Plus, Northern Virginia Magazine’s October cover story is all about wine country, and it’s on newsstands Sept. 19.
Two weeks ago, Kirk Wiles was in New York City at a party celebrating his inclusion in Wine Enthusiast‘s Top 40 Under 40 Tastemakers of 2019.
He’s pretty sure no one he talked with that night had ever tasted Virginia wine.
Wiles is the founder and CEO of Paradise Springs Winery in Clifton and in Santa Barbara, California. Wiles says it’s the first bi-coastal wine brand in the United States. With family land, Wiles brought winemaking to Fairfax County in 2007, and 18 months ago, opened a tasting room on the West Coast, which also sells the wine made back east, especially bottles filled with grapes that grow well here: petit mangsang, tannat, petit verdot, Norton.
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“A lot of people have heard of Virginia, and heard we make wine, but they’ve never had access,” says Wiles, about his California customers. For them “to try something different piques their curiosity.”
That’s the same mentality he faced at the Wine Enthusiast party. Those in the know, know Virginia makes good wine. They just can’t find bottles where they live. Much of what is made in the state stays in the state, and most of that is sold directly from the winery tasting room. If Virginia wine can’t get into wine shops and onto restaurant menus, will it ever emerge from its status as a boutique winemaking state? What will it take for Virginia wineries to lose its stigma as a place known more for its pretty scenery than its seriousness in the glass?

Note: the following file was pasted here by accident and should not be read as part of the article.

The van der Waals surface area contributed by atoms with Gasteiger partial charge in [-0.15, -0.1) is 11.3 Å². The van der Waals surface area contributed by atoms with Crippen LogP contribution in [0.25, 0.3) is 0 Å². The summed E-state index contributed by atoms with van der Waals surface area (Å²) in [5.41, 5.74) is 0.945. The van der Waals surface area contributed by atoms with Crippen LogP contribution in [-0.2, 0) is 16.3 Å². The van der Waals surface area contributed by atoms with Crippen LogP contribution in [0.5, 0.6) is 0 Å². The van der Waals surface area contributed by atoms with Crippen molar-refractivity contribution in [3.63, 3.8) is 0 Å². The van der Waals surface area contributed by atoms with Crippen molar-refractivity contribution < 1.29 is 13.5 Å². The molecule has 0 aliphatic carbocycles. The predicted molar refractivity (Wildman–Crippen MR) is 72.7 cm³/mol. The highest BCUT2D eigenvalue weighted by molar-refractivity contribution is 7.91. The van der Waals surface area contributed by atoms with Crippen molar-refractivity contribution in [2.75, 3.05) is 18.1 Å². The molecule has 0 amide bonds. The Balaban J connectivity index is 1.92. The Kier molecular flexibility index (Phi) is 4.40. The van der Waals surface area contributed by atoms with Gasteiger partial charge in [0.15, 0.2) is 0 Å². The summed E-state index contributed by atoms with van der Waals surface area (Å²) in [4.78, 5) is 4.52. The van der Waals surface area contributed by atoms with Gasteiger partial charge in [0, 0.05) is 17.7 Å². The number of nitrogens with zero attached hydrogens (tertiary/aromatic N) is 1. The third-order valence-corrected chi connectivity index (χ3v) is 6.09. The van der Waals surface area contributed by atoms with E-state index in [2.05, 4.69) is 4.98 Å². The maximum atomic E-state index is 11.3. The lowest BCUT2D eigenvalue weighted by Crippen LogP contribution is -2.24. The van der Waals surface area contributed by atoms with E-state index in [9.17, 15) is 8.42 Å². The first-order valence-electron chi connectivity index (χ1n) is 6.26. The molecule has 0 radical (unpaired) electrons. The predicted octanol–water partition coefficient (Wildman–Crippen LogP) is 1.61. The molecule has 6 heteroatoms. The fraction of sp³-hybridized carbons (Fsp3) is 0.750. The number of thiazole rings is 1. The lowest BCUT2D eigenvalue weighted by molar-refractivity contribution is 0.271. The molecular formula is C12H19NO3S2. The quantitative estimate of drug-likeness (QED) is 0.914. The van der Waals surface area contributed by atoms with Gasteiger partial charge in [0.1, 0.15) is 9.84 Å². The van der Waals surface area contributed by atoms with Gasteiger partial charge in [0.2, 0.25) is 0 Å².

This is exactly what Northern Virginia Magazine‘s October cover story is about.
From day trips to au courant grapes to wine shops and wine events, the package celebrates all that our very own wine country has to offer. It also explores Virginia’s reputation in the wine world. Wiles garnering attention from a national media outlet will only help lift the entire industry. The Northern Virginia Magazine will be on local newsstands Thursday, Sept. 19.
At the Wine Enthusiast party, Wiles says even though those he met hadn’t tasted Virginia wines, they still knew of it. They wanted to visit. They wanted to explore. Because as Wiles, the chair of the Virginia Wine Board, is the first to say, Virginia’s “quality is really good. It’s exciting.” // Find Northern Virginia Magazine’s October issue here.